Antony Green, ABC Electoral Analyst, has produced another article on Green preferences in his blog but had failed to address the issue of optional preferential voting and the method of counting the Senate vote
As a Party the Greens can not direct preferences in the lower house, in the upper-house yes, but only thanks to the above-the-line voting system, below-the-line voting they have no say.,
What is untested and a real potential problem, not just related to the Greens but for all parties including the ALP and the LNP is optional preferential voting. What happens if a party advocates to not preference anyone, and the voter only preferences the candidate/party of their choice without expressing a continuing preference? The system becomes by default a first-past-the-post ballot.
Analysis of the 2010 Victorian State upper-house vote shows that a number of exhausted BTL votes from the party votes does have a significant impact on the election outcome. IN Western Metropolitan for example Bob Smith lost his seat because a significant number of Family First, DLP and Liberal party votes exhausted and did not flow on to other parties, This gave the Greens a hidden advantage in that these votes did not flow on to the ALP as was the case with Ticket ATL votes
The Senate vote and party preferences
The other issue that also is a considerable concern is the method of counting the Senate vote., The System itself disports the outcome of the election and voters intentions.
In Queensland 2007 Larrisa Waters should have been elected to the Senate, the only reason she was not was due to the method of segmentation in the way the votes is counted., a system that was designed to facilitate the manual counting of the vote.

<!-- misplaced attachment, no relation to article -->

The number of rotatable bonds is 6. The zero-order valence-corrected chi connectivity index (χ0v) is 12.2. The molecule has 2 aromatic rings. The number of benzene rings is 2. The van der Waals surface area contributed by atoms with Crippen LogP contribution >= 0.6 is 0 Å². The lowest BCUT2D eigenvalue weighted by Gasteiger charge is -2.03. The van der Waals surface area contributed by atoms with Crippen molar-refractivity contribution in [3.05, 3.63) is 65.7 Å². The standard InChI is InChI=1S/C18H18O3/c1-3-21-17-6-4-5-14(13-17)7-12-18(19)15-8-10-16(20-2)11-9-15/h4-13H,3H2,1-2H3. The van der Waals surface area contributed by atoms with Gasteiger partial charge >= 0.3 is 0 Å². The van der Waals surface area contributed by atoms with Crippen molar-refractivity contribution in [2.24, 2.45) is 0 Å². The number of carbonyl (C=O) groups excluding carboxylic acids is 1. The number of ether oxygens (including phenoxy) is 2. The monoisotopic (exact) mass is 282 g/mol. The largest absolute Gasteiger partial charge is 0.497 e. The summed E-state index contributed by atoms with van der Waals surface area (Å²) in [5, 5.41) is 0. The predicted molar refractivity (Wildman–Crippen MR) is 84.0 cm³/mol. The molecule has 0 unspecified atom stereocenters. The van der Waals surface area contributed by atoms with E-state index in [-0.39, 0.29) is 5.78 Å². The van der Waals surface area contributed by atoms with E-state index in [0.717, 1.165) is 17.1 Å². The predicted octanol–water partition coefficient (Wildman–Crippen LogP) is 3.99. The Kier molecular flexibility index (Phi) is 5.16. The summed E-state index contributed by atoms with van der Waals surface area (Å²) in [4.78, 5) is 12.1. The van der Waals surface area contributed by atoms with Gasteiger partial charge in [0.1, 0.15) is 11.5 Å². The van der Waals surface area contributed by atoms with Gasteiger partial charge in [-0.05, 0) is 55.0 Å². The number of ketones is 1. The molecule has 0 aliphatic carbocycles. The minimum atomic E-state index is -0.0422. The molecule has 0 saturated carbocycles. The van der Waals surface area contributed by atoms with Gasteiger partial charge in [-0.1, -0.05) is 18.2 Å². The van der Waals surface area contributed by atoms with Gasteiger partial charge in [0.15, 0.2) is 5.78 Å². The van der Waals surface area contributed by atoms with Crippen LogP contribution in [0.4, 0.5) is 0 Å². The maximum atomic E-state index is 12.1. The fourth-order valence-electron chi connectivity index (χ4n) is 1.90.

In Victoria 2007 David Feeney could have lost his seat, not because of the voters intention, but due to the method used in calculating the surplus transfer value.
Had Pauline Hanson's One Nation preferenced the Liberal Party, before the ALP and ahead of the Greens, David Feeney would have been defeated, contrary to the voters intentions. The system having delivered an additional value of 7000 votes to the Liberal Party ticket vote which favoured the Greens ahead of the ALP.
The value of the minor parties (The DLP, Family First and One Nation) was devalued and the Liberal party vote increased disproportionally). The system used to count the Senate vote is in need of serious overhaul. We no longer need to take short cuts to facilitate a manual count, short cuts that make the system inaccurate and unfair.
Whilst Antony Green has agreed with the analysis of the Victorian 2007 Senate count he continues to avoid undertaking a review of the 2007 Queensland Senate count. If you recount the 2007 Queensland vote and exclude all candidates except the last seven candidates remaining in the count and redistribute the preferences accordingly, Larrisa Waters should have been elected ahead of the Labor Party's 3rd Candidate. The reason she was not was due to the method of segmentation in the way the vote is counted.
If you use the the same procedural methods that apply to the lower hose single member preferential count, and on exclusion of a candidate from the count and restart the count afresh the method of segmentation does not distort the outcome of the election result. A re-iterative counting system is more accurate and with the aid of computer technology should be implemented.